The Effects of Patient Literacy

Patient literacy is a rarely-discussed aspect of healthcare. We often assume that patients can understand and follow instructions on a prescription drug label or an informational pamphlet. However, this assumption overlooks the serious problem of limited health literacy. An assessment conducted in 2003 revealed that almost 50% of the U.S. population had inadequate literacy. This means that nearly 1 in 2 patients may not be able to understand the information that is presented to them by a physician.

Healthcare providers have been educated in an environment of fellow physicians who have above-average literacy rates. Additionally, there are many medical terms and jargon that come naturally to physicians but are difficult for patients to grasp. This gap between physician and patient understanding of medical knowledge leads to the difficult problem of miscommunication.

In daily life, those with low literacy skills may not be able to read, navigate maps or perform other reading-heavy tasks. In healthcare, low literacy causes more serious problems. Individuals may have trouble understanding medical information, discharge papers, educational health materials, informed consent, and appointment reminder forms. This can lead to individuals not following medical regimes, missing appointments or lab tests, and not properly caring for their health. Often, patients with limited health literacy end up with more serious conditions as they are not properly informed about healthcare procedures.

These severe consequences mean that healthcare providers must invest significant efforts into navigating low patient literacy and ensuring that patients understand medical information. Here are some tips to get you started:

1. Encourage Open Communication with Patients

The key to navigating low patient literacy levels is fostering a welcoming and supportive environment. Such an environment will allow patients to feel comfortable voicing their questions and concerns. Ensure that staff members are friendly and approachable so that patients can easily go to them for help filling out forms or understanding medical information on brochures. Contact patients ahead of time to let them know what they need to bring. This prepares patients before they arrive at your practice allowing them to feel more comfortable.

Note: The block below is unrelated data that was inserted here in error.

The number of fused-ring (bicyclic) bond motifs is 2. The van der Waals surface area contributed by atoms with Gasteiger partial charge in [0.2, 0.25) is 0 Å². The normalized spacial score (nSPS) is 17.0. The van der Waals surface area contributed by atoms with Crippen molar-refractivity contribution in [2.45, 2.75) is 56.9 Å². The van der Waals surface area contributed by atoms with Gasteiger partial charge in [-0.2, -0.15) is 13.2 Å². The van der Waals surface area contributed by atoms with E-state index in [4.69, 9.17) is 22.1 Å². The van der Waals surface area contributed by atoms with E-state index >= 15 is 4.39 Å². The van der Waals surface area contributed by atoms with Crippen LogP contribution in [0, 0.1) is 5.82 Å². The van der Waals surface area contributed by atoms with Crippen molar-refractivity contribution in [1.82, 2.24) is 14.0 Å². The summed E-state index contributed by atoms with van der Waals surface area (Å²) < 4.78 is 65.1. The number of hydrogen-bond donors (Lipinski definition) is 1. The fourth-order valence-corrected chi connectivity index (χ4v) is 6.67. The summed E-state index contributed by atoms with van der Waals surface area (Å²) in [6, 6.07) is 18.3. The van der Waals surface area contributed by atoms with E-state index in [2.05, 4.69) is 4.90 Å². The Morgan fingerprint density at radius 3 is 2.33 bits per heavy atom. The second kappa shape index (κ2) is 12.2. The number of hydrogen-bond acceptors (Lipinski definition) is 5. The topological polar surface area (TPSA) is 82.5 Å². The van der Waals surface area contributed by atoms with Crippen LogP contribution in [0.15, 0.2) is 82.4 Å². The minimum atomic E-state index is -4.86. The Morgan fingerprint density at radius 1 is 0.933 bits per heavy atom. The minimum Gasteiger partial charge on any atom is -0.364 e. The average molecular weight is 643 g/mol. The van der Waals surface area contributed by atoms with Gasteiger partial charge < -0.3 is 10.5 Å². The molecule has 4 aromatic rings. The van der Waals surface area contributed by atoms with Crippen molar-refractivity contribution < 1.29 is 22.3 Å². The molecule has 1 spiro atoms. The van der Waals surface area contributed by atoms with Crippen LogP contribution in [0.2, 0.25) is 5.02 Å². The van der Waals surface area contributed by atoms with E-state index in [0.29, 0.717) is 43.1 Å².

In the end, a welcoming environment will ensure that patients do not feel embarrassed if they have low literacy rates or do not understand certain materials. Because patients do not tell their healthcare providers if they don’t understand medical information, lack of health literacy goes unnoticed.

2. Make Patient-Friendly Materials

Clear communication benefits all patients, not just those who have low literacy skills. Therefore, avoid using medical jargon in patient materials. Instead, use colloquial language that is easy to understand. Another tip is to keep things simple – do not give excessive information.

Read handouts with patients, going slowly and doubling back to ensure that patients understand the content. Circle and highlight key information as you are going over patient materials, and encourage questions.

Patients should understand all handouts and information presented. Especially when the content pertains to prescriptions for medicine or physical therapy exercises.

3. Check for Understanding

Asking yes-or-no questions like “Do you understand?” are not good indicators of patient understanding. Furthermore, patients do not admit that they don’t understand all of the information presented to them out of embarrassment.

Instead, ask patients to put information in their own words. Known as the teach-back method, this effectively measures whether or not patients truly understand information.

Patient Literacy in Your Therapy Clinic

Patient literacy is a crucial aspect of patients’ interactions with the healthcare industry as well as their understanding of medical information. Physical therapists need to be aware of this key consideration and cater patients’ medical experiences with the idea of clear, open communication. To help patients fully understand their treatment plan, consider a technology such as AC Health that digitizes and simplifies recovery plans to make it easy for patients. Sign up for your free account to see how the application can improve patient engagement.